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Bible Commentaries
Mark 9

The Bible Study New TestamentBible Study NT

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Verse 1


Remember this! This must speak of the Kingdom coming with power on the day called Pentecost (Acts 2:0). Matthew says: “until they have seen the Son of Man come as King” (Matthew 16:28). Luke says: “until they have seen the Kingdom of God” (Luke 9:27). Jesus says this will take place during the lifetime of some who stood there with him. See also notes on Matthew 16:18; Colossians 1:13.

Verse 2


Six days later. For notes on the Transfiguration, see Matthew 17:1-13. Be sure to see also Luke 9:28-36.

Verse 12


Elijah does indeed come first. John the Baptist came in the “spirit” of Elijah. See notes on Matthew 17:10-13.

Verse 14


When they Joined the rest of the disciples. This is just after the Transfiguration. For notes on healing the boy, see Matthew 17:14-21. Mark gives the most details. The symptoms were those of epilepsy, but in this case it was an evil spirit causing the problem.

Verse 23


If you can! There is no question that Jesus can do it. He turns it around to the father: “if you can!” Jesus requires faith (Hebrews 11:6).

Verse 24


The father at once cried out. Both eagerness and fear are mixed in the outcry of the father: eagerness to have his son healed; fear that his faith is not strong enough. Help me have morel The father was not certain that Jesus could heal his son (Mark 9:22). He asks for more faith, since Jesus has made him aware of the need (Mark 9:23). If your faith is weak, ask Jesus to help!

Verse 26


Threw the boy into a bad fit. The evil spirit doesn’t want to leave, and it tries to destroy the son. The boy looked like a corpse. The fit leaves him exhausted and in a coma. Jesus takes the boy by the hand, and the cure is complete!

Verses 28-29


Why couldn’t we drive the spirit out? Jesus said: “It was because you did not have enough faith” (Matthew 17:20). No demon could defy them if they had faith [on faith, see note on James 2:19-20]. Only prayer can drive this kind out. Faith reaches out through prayer to seize the power of Christ [for one who is already a Christian, John 9:31]. [Some versions add: “and fasting” from Matthew’s Gospel. Do not think of prayer and fasting as a ritual of exorcism. These are general principles of spiritual growth.] When faith focuses on God’s act in Christ, we forget self and can do many things through Christ. When faith turns inward to “self,” we cannot drive out the “evil spirits” of worldliness, selfishness, greed, immorality, etc. See Peter’s example Matthew 14:29-30.

Verses 30-32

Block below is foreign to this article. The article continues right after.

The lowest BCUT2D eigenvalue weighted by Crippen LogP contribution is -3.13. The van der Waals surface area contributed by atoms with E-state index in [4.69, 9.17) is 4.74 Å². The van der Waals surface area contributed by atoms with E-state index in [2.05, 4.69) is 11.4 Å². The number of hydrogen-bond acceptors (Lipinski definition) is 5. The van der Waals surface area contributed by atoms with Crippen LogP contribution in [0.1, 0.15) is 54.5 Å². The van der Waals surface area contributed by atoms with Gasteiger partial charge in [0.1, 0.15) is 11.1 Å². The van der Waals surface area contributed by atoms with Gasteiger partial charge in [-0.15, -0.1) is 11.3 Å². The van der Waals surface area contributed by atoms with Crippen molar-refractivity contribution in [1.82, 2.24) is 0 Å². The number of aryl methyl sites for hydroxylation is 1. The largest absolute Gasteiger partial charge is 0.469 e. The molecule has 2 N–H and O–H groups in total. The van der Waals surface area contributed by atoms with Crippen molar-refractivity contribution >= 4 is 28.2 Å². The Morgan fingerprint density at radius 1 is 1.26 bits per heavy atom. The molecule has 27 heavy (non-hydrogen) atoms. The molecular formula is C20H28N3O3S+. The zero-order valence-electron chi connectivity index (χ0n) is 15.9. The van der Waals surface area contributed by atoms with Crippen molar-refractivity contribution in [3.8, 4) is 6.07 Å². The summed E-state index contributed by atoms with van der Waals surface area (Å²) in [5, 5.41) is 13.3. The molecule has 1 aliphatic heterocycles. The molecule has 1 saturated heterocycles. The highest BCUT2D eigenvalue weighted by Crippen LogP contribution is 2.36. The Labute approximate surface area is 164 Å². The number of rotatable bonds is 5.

The Son of Man will be handed over. Judas would hand him over to the Jewish leaders. See notes on Matthew 17:22-23 [“Son of Man,” see John 9:35. ]

Verse 33


What were you arguing about? See notes on Matthew 18:1-9.

Verse 35


And be the servant of all. Not just the servant of friends, or family, or class, or even of church members. Jesus made himself the servant of ALL! Humility and service are the measure of true greatness.

Verse 38


Teacher, we saw a man. They had just returned from a teaching mission, on which they were driving out demons (Matthew 10:8). They probably met this man while on their mission. He must have been a disciple of Christ, yet not one who had been given a commission as they had. Driving out demons in your name. Actually doing it! Such workers as this were believers, or they could not have used his name (compare the sons of Sceva. Acts 19:13-17).

Verse 39


Do not try to stop him. They had tried to stop him, but had not succeeded. Jesus neither praises nor condemns the man for going his own way and not working with the twelve. Johnson says: “He simply declares that he must not be forbidden, and that those who work the same kind of work that we do should be regarded, not as enemies, but allies.” See notes on Philippians 1:15-18. Note that anyone who does not help Christ gather is really scattering (Matthew 12:30).

Verse 42


Cause one of these little ones to turn away. The parallel passage in Matthew 18:6-9 shows he is speaking of little children (see notes there.) Yet, as this comes just after his statement in Mark 9:40, Jesus may have intended them to apply this also to the man they tried to stop (Mark 9:38).

Verse 43


To the fire that never goes out. See note on Matthew 5:22 Gehenna was symbolic of the “lake of fire” (Revelation 20:14). Both the “heaven” where God lives, and the “hell” to which Satan is consigned, are spiritual places. Human language cannot accurately describe either of them. Both places will be very real to those who spend eternity there!

Verse 48


Their worms never die. This is the language of Isaiah 66:24. Probably the Jews in Jesus’ time used these words to describe eternal punishment.

Verse 49


For everyone will be salted with fire. In Mark 9:45-48 Jesus emphasizes that it would be the best of the bargain to sacrifice a hand, or foot, or eye [if that would help] to escape from God’s wrath. Fire symbolizes pain, suffering, punishment, persecution, etc. Salt symbolizes permanence, to keep from spoiling, etc. Every one, good or bad, must and does suffer. Fire will test and show the quality of each man’s works (1 Corinthians 3:13). The apostles, especially, would be salted with fire (1 Corinthians 4:9-13).

Verse 50


Salt is good. See note on Matthew 5:13. Have salt in yourselves. The spirit of self-sacrifice and humility [which “salting with fire” helps produce]. This would allow them to be at peace with one another, which was not true of them just then (Mark 9:33-37).

Bibliographical Information
Ice, Rhoderick D. "Commentary on Mark 9". "The Bible Study New Testament". https://www.studylight.org/commentaries/eng/ice/mark-9.html. College Press, Joplin, MO. 1974.
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